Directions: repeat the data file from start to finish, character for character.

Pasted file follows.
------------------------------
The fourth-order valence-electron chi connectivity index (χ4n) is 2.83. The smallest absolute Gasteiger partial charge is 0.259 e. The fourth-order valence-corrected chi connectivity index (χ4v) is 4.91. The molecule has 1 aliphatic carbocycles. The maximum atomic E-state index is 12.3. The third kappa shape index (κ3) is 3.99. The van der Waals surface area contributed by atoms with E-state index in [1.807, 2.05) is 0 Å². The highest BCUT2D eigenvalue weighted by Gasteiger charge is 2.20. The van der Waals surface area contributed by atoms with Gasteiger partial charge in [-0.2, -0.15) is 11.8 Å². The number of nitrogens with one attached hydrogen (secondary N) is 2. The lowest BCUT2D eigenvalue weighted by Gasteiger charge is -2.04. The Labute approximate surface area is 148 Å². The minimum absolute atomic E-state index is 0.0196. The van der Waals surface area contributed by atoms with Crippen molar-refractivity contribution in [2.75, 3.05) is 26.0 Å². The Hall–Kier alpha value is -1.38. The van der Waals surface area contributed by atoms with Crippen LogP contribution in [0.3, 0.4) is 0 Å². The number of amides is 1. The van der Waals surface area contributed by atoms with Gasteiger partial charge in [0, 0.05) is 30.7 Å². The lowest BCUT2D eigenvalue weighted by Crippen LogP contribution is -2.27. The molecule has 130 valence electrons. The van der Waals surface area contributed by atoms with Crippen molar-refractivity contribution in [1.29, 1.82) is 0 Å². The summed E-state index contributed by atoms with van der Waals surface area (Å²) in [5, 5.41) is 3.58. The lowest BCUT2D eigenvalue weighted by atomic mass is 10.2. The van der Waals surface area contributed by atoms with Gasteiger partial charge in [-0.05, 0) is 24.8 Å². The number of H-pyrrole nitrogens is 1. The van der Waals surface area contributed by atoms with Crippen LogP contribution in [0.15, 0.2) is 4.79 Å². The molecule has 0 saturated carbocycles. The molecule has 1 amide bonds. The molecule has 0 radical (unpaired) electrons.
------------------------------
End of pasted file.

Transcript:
The fourth-order valence-electron chi connectivity index (χ4n) is 2.83. The smallest absolute Gasteiger partial charge is 0.259 e. The fourth-order valence-corrected chi connectivity index (χ4v) is 4.91. The molecule has 1 aliphatic carbocycles. The maximum atomic E-state index is 12.3. The third kappa shape index (κ3) is 3.99. The van der Waals surface area contributed by atoms with E-state index in [1.807, 2.05) is 0 Å². The highest BCUT2D eigenvalue weighted by Gasteiger charge is 2.20. The van der Waals surface area contributed by atoms with Gasteiger partial charge in [-0.2, -0.15) is 11.8 Å². The number of nitrogens with one attached hydrogen (secondary N) is 2. The lowest BCUT2D eigenvalue weighted by Gasteiger charge is -2.04. The Labute approximate surface area is 148 Å². The minimum absolute atomic E-state index is 0.0196. The van der Waals surface area contributed by atoms with Crippen molar-refractivity contribution in [2.75, 3.05) is 26.0 Å². The Hall–Kier alpha value is -1.38. The van der Waals surface area contributed by atoms with Crippen LogP contribution in [0.3, 0.4) is 0 Å². The number of amides is 1. The van der Waals surface area contributed by atoms with Gasteiger partial charge in [0, 0.05) is 30.7 Å². The lowest BCUT2D eigenvalue weighted by Crippen LogP contribution is -2.27. The molecule has 130 valence electrons. The van der Waals surface area contributed by atoms with Crippen molar-refractivity contribution in [1.29, 1.82) is 0 Å². The summed E-state index contributed by atoms with van der Waals surface area (Å²) in [5, 5.41) is 3.58. The lowest BCUT2D eigenvalue weighted by atomic mass is 10.2. The van der Waals surface area contributed by atoms with Gasteiger partial charge in [-0.05, 0) is 24.8 Å². The number of H-pyrrole nitrogens is 1. The van der Waals surface area contributed by atoms with Crippen LogP contribution in [0.15, 0.2) is 4.79 Å². The molecule has 0 saturated carbocycles. The molecule has 1 amide bonds. The molecule has 0 radical (unpaired) electrons.